SAN DIEGO (ETFguide.com) - The market hasn't gone anywhere for
over 6 weeks and there's been no trend or follow through to either
up or down moves. Periods of stagnation are often followed by
bursts, either up or down.
If you're an avid reader, you're probably familiar with analysis
paralysis - the more you read the more complex and less clear the
Below is a concise summary of potentially market -moving bullish
and bearish trends and currents. Combine those with trigger levels
for the major indexes and you have an action plan that should slice
through the muddy view.
We are getting bombarded with economic news and stats everyday:
housing starts, mortgage apps, industrial output, cpi, ppi,
manufacturing index, consumer spending, etc.
It's not scientifically accurate, but the consumer confidence
index more or less reflects the change of the sum of economic
indicators. The chart below plots the S&P against the Consumer
Confidence Index since 1999. The correlation between consumer
confidence and stocks is pretty straight-forward.
The question is, does consumer confidence (and economic
statistics) lead or lag the stock market? Wall Street
considers them a leading indicator and a legitimate forecasting
I disagree. Here's why: Confidence is a reflection of
sentiment, and bullish sentiment, when at an extreme, tends to be a
net negative for stocks.
Here's an example of what Wall Street and the media said right
before the market crashed 20% in April 2011:
"Leading U.S. indicators, consumer confidence gain as fuel costs
discounted" - Bloomberg
"World revs up profits" - Wall Street Journal
"GE CEO Immelt says global economy is improving" - AP
Using consumer confidence and sentiment as a contrarian
indicator rather than a leading indicator and combining it with
technical analysis, the ETF Profit Strategy Newsletter came up with
this contrasting forecast in April 2011:
"Even though odds do not favor bearish bets the first half of
April, I believe a major market top is forming. S&P 1,369 -
1,382 is a strong candidate for a reversal of potentially historic
proportions." Despite - or more accurately because of - optimistic
sentiment, the S&P peaked on May 2, 2011 at 1,371 and spiraled
down 20% thereafter.
"Sell in May and go away" is almost upon us and it worked like a
charm in 2010 and 2011. It might be too much to expect an exact
replica here and now, but the fact is that stocks tend to under
perform during the summer period.
Longer-term seasonalities suggest quite a roller coaster market
ahead. The summer doldrums are balanced by the election year cycle,
which is the second strongest of the 4-year Presidential cycle.
The incumbent administration does what it takes to get
re-elected (monetary stimulus via the Fed, promised but undelivered
law changes, tapping into the national oil reserve, etc.). Once the
election is over, there's no motivation to 'bribe' citizens or earn
goodwill, and stocks tend to take a breather in the post election
Combining Economic/Seasonal Data with Trigger
Economic reports have been improving, although this can be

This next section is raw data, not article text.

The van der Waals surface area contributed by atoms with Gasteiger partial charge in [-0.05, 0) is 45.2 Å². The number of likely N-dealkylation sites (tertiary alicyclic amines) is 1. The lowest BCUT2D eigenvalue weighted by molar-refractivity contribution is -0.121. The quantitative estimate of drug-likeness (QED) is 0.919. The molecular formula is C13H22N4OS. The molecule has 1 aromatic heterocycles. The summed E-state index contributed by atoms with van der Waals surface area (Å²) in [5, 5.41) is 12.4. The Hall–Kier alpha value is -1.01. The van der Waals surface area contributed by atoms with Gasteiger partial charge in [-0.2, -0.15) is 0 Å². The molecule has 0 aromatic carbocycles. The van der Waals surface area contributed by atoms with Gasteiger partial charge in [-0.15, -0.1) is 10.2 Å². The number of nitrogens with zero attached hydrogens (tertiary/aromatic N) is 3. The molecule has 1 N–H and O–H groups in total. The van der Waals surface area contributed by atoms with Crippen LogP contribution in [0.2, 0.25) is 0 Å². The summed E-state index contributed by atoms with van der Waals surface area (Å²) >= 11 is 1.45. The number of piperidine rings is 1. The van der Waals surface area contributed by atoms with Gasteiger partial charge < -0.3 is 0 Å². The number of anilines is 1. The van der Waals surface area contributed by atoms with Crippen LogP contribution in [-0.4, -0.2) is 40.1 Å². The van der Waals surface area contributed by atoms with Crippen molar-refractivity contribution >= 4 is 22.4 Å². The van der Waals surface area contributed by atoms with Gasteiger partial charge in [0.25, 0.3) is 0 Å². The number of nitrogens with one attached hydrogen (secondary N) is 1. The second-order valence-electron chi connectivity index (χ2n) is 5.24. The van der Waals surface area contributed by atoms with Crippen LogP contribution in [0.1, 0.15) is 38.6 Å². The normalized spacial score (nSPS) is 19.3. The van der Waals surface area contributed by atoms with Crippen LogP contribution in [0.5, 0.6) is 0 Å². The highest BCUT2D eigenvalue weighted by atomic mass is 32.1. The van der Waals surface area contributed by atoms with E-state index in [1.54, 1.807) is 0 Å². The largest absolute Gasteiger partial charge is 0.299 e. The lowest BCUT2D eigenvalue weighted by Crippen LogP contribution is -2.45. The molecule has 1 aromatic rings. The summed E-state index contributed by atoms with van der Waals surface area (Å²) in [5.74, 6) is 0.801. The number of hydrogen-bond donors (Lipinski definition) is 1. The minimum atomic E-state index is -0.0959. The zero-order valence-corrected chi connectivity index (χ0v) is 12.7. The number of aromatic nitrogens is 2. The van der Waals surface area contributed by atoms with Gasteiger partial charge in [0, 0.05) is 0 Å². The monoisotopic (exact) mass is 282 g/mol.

expected because the economy was so bad it had nowhere to go but
up. Short and long-term seasonality is bearish with bullish
potential sandwiched in between (later this year).
How do you manage your portfolio based on this information? It
helps to add some technical analysis to the mix.
Right now, the S&P (SNP: ^GSPC) is suspended in a technical
vacuum. That means it's stuck below up side resistance (represented
by various Fibonacci levels and a trend line going back to 2002)
The Dow (DJI: ^DJI) has fallen below short-term support but
remains above longer-term resistance, the same is true for the
Nasdaq Composite (Nasdaq: ^ IXIC) and the Apple-heavy Nasdaq-100
Support/resistance based risk/reward analysis shows that the
risk to the down side is greater than the reward to the up side. A
drop below support will trigger the down side risk.
To understand the implication of broken support, it's important
to know how support/resistance (S/R) levels works.
Understanding How the Market Works
S/R levels are like subway stations. Although a subway can stop
anywhere, it is most likely to stop at a station.
The October 2, 2011 ETF Profit Strategy update identified
S&P 1,088 as the 'station' likely to stop the decline and send
stocks higher. Here's the exact wording of the October 2
"Based on the data we have, it's prudent to scale down short
positions around 1,100 and exit most short positions around 1,090.
Buy after the S&P registers a new low (around or below 1,088)
and comes back up above resistance at 1,088 and/or 1,121."
The S&P reversed directions after an intraday slide below
1,088 and rallied strongly thereafter. I personally thought that
the S&P rally would stop around 1,369, the next major
But the market cares little about what I think, that's why I
have to care about the market's inner workings, and the market
works in terms of S/R levels. If you understand S/R levels, you are
a giant step closer to understanding the market.
The March ETF Profit Strategy Newsletter stated that: "A break
above 1,369 would unlock more bullish potential with 1,425 as a
potential target." Since the S&P didn't stop at 1,369 it was
likely to keep going. The S&P hit 1,422 on April 2 and has been
stair-stepping lower since.
This stair-step decline has brought the S&P perilously close
to must-hold support. A break below support would lead to lower
prices and possibly trigger a nasty decline like in 2010 or
ETF Profit Strategy Newsletter
employs various techniques to identify the type of
support/resistance levels that coincide with the onset of major
market moves and provides a common sense, out-of-the-box short, mid
and long-term forecast.